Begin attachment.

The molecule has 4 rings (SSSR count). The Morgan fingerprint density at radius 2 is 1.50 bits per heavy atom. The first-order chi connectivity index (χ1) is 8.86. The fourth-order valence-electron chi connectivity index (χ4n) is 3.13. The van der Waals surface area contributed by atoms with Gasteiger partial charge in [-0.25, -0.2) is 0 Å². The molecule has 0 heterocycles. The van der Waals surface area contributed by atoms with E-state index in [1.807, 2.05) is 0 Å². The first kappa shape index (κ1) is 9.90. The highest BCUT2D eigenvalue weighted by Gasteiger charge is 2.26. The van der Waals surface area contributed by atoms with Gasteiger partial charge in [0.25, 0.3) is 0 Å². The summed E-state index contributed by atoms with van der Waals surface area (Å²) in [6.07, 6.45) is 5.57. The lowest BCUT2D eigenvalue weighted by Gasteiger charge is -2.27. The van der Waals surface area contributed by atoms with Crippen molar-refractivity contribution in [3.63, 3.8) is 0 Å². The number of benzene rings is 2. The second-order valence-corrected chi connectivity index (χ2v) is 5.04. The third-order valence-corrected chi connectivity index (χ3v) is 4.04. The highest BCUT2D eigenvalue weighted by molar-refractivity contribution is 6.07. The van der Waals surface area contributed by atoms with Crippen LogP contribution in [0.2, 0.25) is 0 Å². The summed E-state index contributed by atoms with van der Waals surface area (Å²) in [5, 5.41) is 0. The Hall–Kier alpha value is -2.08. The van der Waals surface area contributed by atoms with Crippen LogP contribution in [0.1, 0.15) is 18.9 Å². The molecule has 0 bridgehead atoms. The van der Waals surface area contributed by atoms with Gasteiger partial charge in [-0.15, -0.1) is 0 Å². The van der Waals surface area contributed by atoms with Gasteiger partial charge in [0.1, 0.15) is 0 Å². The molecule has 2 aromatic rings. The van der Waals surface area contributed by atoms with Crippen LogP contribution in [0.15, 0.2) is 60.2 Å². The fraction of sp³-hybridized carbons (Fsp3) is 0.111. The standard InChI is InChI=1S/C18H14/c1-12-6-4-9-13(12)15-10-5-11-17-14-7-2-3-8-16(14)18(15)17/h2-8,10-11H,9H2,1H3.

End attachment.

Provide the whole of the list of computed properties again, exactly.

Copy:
The molecule has 4 rings (SSSR count). The Morgan fingerprint density at radius 2 is 1.50 bits per heavy atom. The first-order chi connectivity index (χ1) is 8.86. The fourth-order valence-electron chi connectivity index (χ4n) is 3.13. The van der Waals surface area contributed by atoms with Gasteiger partial charge in [-0.25, -0.2) is 0 Å². The molecule has 0 heterocycles. The van der Waals surface area contributed by atoms with E-state index in [1.807, 2.05) is 0 Å². The first kappa shape index (κ1) is 9.90. The highest BCUT2D eigenvalue weighted by Gasteiger charge is 2.26. The van der Waals surface area contributed by atoms with Gasteiger partial charge in [0.25, 0.3) is 0 Å². The summed E-state index contributed by atoms with van der Waals surface area (Å²) in [6.07, 6.45) is 5.57. The lowest BCUT2D eigenvalue weighted by Gasteiger charge is -2.27. The van der Waals surface area contributed by atoms with Crippen molar-refractivity contribution in [3.63, 3.8) is 0 Å². The number of benzene rings is 2. The second-order valence-corrected chi connectivity index (χ2v) is 5.04. The third-order valence-corrected chi connectivity index (χ3v) is 4.04. The highest BCUT2D eigenvalue weighted by molar-refractivity contribution is 6.07. The van der Waals surface area contributed by atoms with Crippen LogP contribution in [0.2, 0.25) is 0 Å². The summed E-state index contributed by atoms with van der Waals surface area (Å²) in [5, 5.41) is 0. The Hall–Kier alpha value is -2.08. The van der Waals surface area contributed by atoms with Crippen LogP contribution in [0.1, 0.15) is 18.9 Å². The molecule has 0 bridgehead atoms. The van der Waals surface area contributed by atoms with Gasteiger partial charge in [-0.15, -0.1) is 0 Å². The van der Waals surface area contributed by atoms with Gasteiger partial charge in [0.1, 0.15) is 0 Å². The molecule has 2 aromatic rings. The van der Waals surface area contributed by atoms with Crippen LogP contribution in [0.15, 0.2) is 60.2 Å². The fraction of sp³-hybridized carbons (Fsp3) is 0.111. The standard InChI is InChI=1S/C18H14/c1-12-6-4-9-13(12)15-10-5-11-17-14-7-2-3-8-16(14)18(15)17/h2-8,10-11H,9H2,1H3.